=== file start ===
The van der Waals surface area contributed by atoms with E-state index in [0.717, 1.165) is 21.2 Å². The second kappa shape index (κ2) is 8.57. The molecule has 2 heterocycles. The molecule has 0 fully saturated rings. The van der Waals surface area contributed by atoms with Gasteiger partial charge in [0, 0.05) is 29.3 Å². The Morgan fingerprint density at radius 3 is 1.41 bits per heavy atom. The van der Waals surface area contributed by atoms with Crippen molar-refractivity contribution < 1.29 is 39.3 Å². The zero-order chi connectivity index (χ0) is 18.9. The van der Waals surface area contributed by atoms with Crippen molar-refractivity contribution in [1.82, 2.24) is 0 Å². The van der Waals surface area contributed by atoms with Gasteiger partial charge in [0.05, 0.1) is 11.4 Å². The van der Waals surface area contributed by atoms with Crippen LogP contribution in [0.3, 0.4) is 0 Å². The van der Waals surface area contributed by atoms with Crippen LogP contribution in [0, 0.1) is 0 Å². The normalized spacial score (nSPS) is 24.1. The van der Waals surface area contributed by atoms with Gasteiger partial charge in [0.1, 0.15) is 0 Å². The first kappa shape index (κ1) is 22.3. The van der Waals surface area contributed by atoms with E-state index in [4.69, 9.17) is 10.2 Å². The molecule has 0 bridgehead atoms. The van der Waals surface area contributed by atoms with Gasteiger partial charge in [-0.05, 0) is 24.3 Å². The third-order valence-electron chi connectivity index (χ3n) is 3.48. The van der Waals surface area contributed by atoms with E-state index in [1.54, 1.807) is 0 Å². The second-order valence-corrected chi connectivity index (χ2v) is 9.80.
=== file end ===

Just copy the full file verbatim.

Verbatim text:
The van der Waals surface area contributed by atoms with E-state index in [0.717, 1.165) is 21.2 Å². The second kappa shape index (κ2) is 8.57. The molecule has 2 heterocycles. The molecule has 0 fully saturated rings. The van der Waals surface area contributed by atoms with Gasteiger partial charge in [0, 0.05) is 29.3 Å². The Morgan fingerprint density at radius 3 is 1.41 bits per heavy atom. The van der Waals surface area contributed by atoms with Crippen molar-refractivity contribution < 1.29 is 39.3 Å². The zero-order chi connectivity index (χ0) is 18.9. The van der Waals surface area contributed by atoms with Crippen molar-refractivity contribution in [1.82, 2.24) is 0 Å². The van der Waals surface area contributed by atoms with Gasteiger partial charge in [0.05, 0.1) is 11.4 Å². The van der Waals surface area contributed by atoms with Crippen LogP contribution in [0.3, 0.4) is 0 Å². The van der Waals surface area contributed by atoms with Crippen LogP contribution in [0, 0.1) is 0 Å². The normalized spacial score (nSPS) is 24.1. The van der Waals surface area contributed by atoms with Gasteiger partial charge in [0.1, 0.15) is 0 Å². The first kappa shape index (κ1) is 22.3. The van der Waals surface area contributed by atoms with E-state index in [4.69, 9.17) is 10.2 Å². The molecule has 0 bridgehead atoms. The van der Waals surface area contributed by atoms with Gasteiger partial charge in [-0.05, 0) is 24.3 Å². The third-order valence-electron chi connectivity index (χ3n) is 3.48. The van der Waals surface area contributed by atoms with E-state index in [1.54, 1.807) is 0 Å². The second-order valence-corrected chi connectivity index (χ2v) is 9.80.